Skip to main content

Thank you for visiting You are using a browser version with limited support for CSS. To obtain the best experience, we recommend you use a more up to date browser (or turn off compatibility mode in Internet Explorer). In the meantime, to ensure continued support, we are displaying the site without styles and JavaScript.

A Galactic-scale gas wave in the solar neighbourhood

Matters Arising to this article was published on 15 July 2020


For the past 150 years, the prevailing view of the local interstellar medium has been based on a peculiarity known as the Gould Belt1,2,3,4, an expanding ring of young stars, gas and dust, tilted about 20 degrees to the Galactic plane. However, the physical relationship between local gas clouds has remained unknown because the accuracy in distance measurements to such clouds is of the same order as, or larger than, their sizes5,6,7. With the advent of large photometric surveys8 and the astrometric survey9, this situation has changed10. Here we reveal the three-dimensional structure of all local cloud complexes. We find a narrow and coherent 2.7-kiloparsec arrangement of dense gas in the solar neighbourhood that contains many of the clouds thought to be associated with the Gould Belt. This finding is inconsistent with the notion that these clouds are part of a ring, bringing the Gould Belt model into question. The structure comprises the majority of nearby star-forming regions, has an aspect ratio of about 1:20 and contains about three million solar masses of gas. Remarkably, this structure appears to be undulating, and its three-dimensional shape is well described by a damped sinusoidal wave on the plane of the Milky Way with an average period of about 2 kiloparsecs and a maximum amplitude of about 160 parsecs.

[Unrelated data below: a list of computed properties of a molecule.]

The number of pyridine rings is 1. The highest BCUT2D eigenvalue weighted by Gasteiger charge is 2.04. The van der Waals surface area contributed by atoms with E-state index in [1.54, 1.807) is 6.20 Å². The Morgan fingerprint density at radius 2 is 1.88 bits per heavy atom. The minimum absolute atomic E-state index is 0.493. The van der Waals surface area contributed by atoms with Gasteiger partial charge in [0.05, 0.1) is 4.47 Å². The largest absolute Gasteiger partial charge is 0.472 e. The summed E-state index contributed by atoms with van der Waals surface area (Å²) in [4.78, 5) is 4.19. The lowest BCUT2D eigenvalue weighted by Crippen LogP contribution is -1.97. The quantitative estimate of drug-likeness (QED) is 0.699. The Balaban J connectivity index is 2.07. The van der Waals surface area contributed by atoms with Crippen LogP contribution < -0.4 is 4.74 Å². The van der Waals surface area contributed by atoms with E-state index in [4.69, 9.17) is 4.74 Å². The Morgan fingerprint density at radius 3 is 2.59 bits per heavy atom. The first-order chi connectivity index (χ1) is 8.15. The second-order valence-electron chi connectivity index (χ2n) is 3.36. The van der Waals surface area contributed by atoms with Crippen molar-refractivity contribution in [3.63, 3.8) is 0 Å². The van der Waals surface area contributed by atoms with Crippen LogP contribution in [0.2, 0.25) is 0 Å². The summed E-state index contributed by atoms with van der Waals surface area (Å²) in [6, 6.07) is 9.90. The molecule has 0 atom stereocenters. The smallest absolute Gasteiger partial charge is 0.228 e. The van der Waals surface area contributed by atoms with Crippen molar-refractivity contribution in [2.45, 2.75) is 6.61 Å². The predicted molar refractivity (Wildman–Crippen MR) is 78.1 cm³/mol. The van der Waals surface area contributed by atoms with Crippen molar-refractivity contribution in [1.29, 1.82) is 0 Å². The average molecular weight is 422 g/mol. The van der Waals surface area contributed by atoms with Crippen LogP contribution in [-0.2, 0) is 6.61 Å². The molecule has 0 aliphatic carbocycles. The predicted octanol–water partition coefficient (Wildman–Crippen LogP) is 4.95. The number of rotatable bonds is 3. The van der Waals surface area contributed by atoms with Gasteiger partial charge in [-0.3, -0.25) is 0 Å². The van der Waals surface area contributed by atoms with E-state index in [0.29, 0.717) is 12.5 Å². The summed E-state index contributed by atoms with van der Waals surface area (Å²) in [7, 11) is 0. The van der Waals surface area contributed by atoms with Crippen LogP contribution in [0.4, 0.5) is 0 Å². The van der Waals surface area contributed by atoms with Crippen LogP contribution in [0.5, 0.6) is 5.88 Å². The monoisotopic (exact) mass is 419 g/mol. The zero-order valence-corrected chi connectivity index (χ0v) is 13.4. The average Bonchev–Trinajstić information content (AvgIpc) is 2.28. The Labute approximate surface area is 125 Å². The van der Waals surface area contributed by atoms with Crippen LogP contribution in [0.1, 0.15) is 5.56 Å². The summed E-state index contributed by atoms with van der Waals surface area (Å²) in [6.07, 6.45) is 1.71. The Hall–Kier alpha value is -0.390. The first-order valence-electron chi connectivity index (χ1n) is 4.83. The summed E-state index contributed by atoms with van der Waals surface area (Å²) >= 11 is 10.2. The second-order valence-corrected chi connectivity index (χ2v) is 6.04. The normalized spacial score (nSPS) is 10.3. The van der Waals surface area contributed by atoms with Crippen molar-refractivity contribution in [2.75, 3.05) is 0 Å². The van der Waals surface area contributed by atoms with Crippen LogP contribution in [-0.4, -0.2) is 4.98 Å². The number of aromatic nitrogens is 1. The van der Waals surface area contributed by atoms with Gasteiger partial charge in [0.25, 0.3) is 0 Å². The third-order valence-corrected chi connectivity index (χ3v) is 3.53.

Your institute does not have access to this article

Relevant articles

Open Access articles citing this article.

Access options

Buy article

Get time limited or full article access on ReadCube.


All prices are NET prices.

Fig. 1: Sky map of targeted star-forming regions towards the anti-centre of the Milky Way.
Fig. 2: 3D distribution of local clouds.

Data availability

The datasets generated and/or analysed during the current study are publicly available on the Harvard Dataverse: the distances to the major star-forming clouds are available at and the tenuous connections at

Code availability

The software used to determine the distances to star-forming regions is publicly available on Zenodo ( and The code used for model fitting is available from J.S.S. ( on reasonable request.